We caught up with Catherine Hicks from Folksy shop Frinn, and found out a bit more about her business, including how she prices her work and her tips for product photography…
When did you start Frinn, and what kind of things did you think about before choosing to open your Folksy shop?
I started Frinn in 2011. When opening my shop I planned the photography, prices and pieces I wanted to sell quite carefully. Folksy looked like a really good place to sell with a real mix of creatives. Looking back I have learned a lot since then – my work has changed a lot and things have grown, in a good way.
Are you a full-time designer/maker?
No, I work two days a week for a charity and unlike a lot of other makers I wouldn’t want to do this full time. I enjoy my job, and the days that I do to work on Frinn are really productive and I really appreciate them.
How do you sell your work?
I sell my work online, through galleries and at markets. I tend to sell different pieces online than at galleries. Markets are a great place to sell once or twice a year to get out and meet people – I always really enjoy them.
Have you ever sold at a trade fair? Is that something you would consider?
I haven’t sold at a trade fair, it is something that I would consider maybe in the future, but I have enough to be getting on with at the moment!
How do you calculate your prices?
I work out the time it takes to make each piece and the cost of materials, and take into account what I feel a reasonable selling price would be.
Your product shots are consistently great. Do you think carefully about how your style and photograph your work?
Thanks! I have tried several ways of styling/photographing my work over the last few years and have finally found a way that works for me. I really enjoy photography outside of jewellery and photographing the pieces I have made is part of the process for me. The style I have now with the dark grey background is definitely something I’ll be sticking with, and I think it helps my work stand out and be recognised among others. I recently did a photo shoot with a friend to take some modelled shots. It’s really great to show how the pieces look when worn and I think it improved the look of my shop.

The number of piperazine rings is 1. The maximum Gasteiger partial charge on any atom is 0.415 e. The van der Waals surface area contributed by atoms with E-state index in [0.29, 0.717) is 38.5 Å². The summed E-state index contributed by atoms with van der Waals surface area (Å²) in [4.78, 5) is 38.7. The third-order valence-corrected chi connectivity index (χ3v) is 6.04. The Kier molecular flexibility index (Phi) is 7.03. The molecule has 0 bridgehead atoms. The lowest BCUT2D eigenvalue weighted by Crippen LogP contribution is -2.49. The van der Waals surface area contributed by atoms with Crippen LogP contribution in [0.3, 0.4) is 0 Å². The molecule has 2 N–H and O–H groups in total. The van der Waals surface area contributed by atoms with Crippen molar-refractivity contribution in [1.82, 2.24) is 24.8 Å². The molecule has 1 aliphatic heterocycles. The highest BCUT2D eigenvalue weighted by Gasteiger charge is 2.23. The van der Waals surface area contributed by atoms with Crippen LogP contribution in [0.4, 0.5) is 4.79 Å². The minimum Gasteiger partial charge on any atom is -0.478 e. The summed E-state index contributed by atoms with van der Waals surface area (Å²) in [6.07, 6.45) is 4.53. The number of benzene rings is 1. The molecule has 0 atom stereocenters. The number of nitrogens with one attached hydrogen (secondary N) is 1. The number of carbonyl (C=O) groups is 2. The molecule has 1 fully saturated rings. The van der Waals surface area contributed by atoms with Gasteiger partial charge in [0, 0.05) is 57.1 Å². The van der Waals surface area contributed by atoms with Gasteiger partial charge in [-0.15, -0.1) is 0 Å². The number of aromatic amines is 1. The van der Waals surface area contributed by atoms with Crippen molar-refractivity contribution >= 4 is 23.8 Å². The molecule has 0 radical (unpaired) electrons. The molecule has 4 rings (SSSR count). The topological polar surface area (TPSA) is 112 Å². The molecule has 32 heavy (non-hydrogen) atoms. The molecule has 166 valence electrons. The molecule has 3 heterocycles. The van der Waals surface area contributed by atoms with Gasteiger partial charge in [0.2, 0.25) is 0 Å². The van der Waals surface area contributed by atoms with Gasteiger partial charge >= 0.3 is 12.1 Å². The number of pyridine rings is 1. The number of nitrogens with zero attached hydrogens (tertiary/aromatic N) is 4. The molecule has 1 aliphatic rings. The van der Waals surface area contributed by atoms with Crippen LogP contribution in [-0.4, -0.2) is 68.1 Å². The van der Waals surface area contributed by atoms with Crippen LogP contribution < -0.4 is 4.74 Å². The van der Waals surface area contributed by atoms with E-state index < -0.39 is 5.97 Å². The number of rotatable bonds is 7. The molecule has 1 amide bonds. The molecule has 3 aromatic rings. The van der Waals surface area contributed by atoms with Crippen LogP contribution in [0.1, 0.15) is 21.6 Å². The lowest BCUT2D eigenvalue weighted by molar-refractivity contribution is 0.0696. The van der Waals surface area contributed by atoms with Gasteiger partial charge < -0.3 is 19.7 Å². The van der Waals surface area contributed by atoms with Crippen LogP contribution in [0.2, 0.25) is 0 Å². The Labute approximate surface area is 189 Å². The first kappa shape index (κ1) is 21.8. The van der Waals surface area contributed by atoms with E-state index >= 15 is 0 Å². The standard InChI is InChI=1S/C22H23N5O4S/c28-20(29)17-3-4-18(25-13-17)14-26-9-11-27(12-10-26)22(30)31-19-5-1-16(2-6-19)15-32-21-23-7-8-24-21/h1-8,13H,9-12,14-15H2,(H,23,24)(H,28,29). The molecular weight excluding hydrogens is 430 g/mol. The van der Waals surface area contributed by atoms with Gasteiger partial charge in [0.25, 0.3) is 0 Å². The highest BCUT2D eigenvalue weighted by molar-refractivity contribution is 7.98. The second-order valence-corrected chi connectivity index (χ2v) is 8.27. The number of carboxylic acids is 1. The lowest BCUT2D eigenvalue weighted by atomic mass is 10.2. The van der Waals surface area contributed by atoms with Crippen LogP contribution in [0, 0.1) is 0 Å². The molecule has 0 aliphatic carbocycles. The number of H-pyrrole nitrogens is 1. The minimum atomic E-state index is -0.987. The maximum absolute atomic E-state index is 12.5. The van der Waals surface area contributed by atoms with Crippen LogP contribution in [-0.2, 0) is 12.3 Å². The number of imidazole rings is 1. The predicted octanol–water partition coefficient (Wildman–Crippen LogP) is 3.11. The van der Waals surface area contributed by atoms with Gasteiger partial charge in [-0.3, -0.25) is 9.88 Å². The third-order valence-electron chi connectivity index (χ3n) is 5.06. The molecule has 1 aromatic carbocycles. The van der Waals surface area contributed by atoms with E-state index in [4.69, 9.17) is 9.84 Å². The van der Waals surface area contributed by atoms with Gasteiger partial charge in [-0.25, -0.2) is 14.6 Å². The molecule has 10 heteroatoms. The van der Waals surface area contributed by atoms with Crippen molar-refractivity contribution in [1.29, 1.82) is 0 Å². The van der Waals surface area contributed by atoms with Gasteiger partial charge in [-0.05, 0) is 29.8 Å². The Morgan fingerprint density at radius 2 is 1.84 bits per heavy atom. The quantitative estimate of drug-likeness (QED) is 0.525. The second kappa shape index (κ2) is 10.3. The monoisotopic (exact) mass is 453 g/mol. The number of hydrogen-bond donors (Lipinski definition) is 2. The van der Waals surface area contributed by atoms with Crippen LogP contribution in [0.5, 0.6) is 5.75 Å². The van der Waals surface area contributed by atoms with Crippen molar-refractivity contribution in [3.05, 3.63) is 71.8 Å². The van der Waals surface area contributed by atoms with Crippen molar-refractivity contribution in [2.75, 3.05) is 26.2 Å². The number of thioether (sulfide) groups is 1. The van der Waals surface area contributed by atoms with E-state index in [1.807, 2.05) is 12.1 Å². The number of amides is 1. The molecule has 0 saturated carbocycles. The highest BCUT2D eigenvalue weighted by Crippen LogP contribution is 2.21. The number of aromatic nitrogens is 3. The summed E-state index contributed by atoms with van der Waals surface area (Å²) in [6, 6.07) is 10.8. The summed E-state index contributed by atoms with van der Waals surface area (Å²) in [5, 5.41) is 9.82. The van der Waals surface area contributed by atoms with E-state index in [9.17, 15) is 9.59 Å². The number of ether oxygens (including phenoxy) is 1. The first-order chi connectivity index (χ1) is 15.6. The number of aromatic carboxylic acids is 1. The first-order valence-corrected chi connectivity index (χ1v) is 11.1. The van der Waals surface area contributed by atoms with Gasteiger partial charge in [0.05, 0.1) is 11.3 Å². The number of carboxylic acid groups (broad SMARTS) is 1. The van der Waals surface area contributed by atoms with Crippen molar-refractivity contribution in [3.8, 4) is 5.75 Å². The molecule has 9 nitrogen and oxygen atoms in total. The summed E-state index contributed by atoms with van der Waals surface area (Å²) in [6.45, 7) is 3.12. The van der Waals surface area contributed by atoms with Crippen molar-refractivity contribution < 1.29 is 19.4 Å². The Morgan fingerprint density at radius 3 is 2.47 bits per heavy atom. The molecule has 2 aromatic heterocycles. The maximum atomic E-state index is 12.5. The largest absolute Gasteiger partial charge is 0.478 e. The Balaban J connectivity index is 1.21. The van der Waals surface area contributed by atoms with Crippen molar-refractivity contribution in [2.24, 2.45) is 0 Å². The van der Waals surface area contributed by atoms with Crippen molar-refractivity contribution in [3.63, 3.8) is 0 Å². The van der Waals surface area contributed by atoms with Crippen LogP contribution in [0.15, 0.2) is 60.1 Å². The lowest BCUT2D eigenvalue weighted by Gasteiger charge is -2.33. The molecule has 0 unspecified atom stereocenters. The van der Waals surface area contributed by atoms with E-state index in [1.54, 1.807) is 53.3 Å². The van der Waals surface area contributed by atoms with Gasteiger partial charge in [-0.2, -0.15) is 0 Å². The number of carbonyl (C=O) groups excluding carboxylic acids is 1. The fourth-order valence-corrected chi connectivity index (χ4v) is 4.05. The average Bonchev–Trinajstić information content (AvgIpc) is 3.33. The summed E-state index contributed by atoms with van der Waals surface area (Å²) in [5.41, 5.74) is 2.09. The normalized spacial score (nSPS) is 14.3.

Have you got any tips for other makers who struggle with product photography?
Try different backgrounds and cameras and think about how you want your work to look in the end. Use natural light on a cloudy day and try different angles rather than just straight on. Once it works you will just need to replicate it for each piece.
How do you promote your work? And what do you think work best?
I don’t really and I should! I use Facebook on and off, but should do more of this. I think having sold online for a couple of years now I seem to be building the number of people who buy or like my work.
How do you feel about social media in general?
I love and hate social media. I use Facebook and follow other artists – I like to have a peek at everyday and use it to promote my own work from time to time. I don’t use Twitter or any blogging, but I really should. It’s on my to-do list!
Has your work had any press coverage, and how did that affect your sales?
I have been featured on a blog, which was lovely, but it’s hard to tell if this had any direct effect on sales.
Is there anything you’ve learned along the way that you wish you’d known at the start?
Unfortunately I have learned the hard way when it comes to selling online. There are a lot of online platforms who have approached me and I’m very cautious now. One thing I would say to anyone thinking of selling online is if there is a monthly fee, contract or if you need to submit photographs in a certain format think very carefully. In my experience I have put in a lot of time, effort and money for little or no reward. Folksy works just fine!